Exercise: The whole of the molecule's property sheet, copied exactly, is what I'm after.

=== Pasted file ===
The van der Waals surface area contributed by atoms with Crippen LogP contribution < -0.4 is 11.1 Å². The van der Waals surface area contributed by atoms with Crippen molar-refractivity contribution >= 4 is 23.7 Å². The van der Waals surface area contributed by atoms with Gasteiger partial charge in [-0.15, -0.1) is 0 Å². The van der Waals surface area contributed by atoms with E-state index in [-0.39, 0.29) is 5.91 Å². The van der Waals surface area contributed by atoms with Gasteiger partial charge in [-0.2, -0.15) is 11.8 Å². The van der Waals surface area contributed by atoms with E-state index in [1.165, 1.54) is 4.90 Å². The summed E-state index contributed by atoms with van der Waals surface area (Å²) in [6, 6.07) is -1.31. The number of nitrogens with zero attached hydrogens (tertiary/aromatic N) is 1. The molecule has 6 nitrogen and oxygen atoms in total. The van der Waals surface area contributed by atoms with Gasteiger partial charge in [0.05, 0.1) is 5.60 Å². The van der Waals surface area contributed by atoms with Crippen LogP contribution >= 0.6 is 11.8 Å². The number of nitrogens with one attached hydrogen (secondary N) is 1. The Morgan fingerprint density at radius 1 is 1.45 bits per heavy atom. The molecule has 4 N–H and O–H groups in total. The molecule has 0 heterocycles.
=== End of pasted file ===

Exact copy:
The van der Waals surface area contributed by atoms with Crippen LogP contribution < -0.4 is 11.1 Å². The van der Waals surface area contributed by atoms with Crippen molar-refractivity contribution >= 4 is 23.7 Å². The van der Waals surface area contributed by atoms with Gasteiger partial charge in [-0.15, -0.1) is 0 Å². The van der Waals surface area contributed by atoms with E-state index in [-0.39, 0.29) is 5.91 Å². The van der Waals surface area contributed by atoms with Gasteiger partial charge in [-0.2, -0.15) is 11.8 Å². The van der Waals surface area contributed by atoms with E-state index in [1.165, 1.54) is 4.90 Å². The summed E-state index contributed by atoms with van der Waals surface area (Å²) in [6, 6.07) is -1.31. The number of nitrogens with zero attached hydrogens (tertiary/aromatic N) is 1. The molecule has 6 nitrogen and oxygen atoms in total. The van der Waals surface area contributed by atoms with Gasteiger partial charge in [0.05, 0.1) is 5.60 Å². The van der Waals surface area contributed by atoms with Crippen LogP contribution >= 0.6 is 11.8 Å². The number of nitrogens with one attached hydrogen (secondary N) is 1. The Morgan fingerprint density at radius 1 is 1.45 bits per heavy atom. The molecule has 4 N–H and O–H groups in total. The molecule has 0 heterocycles.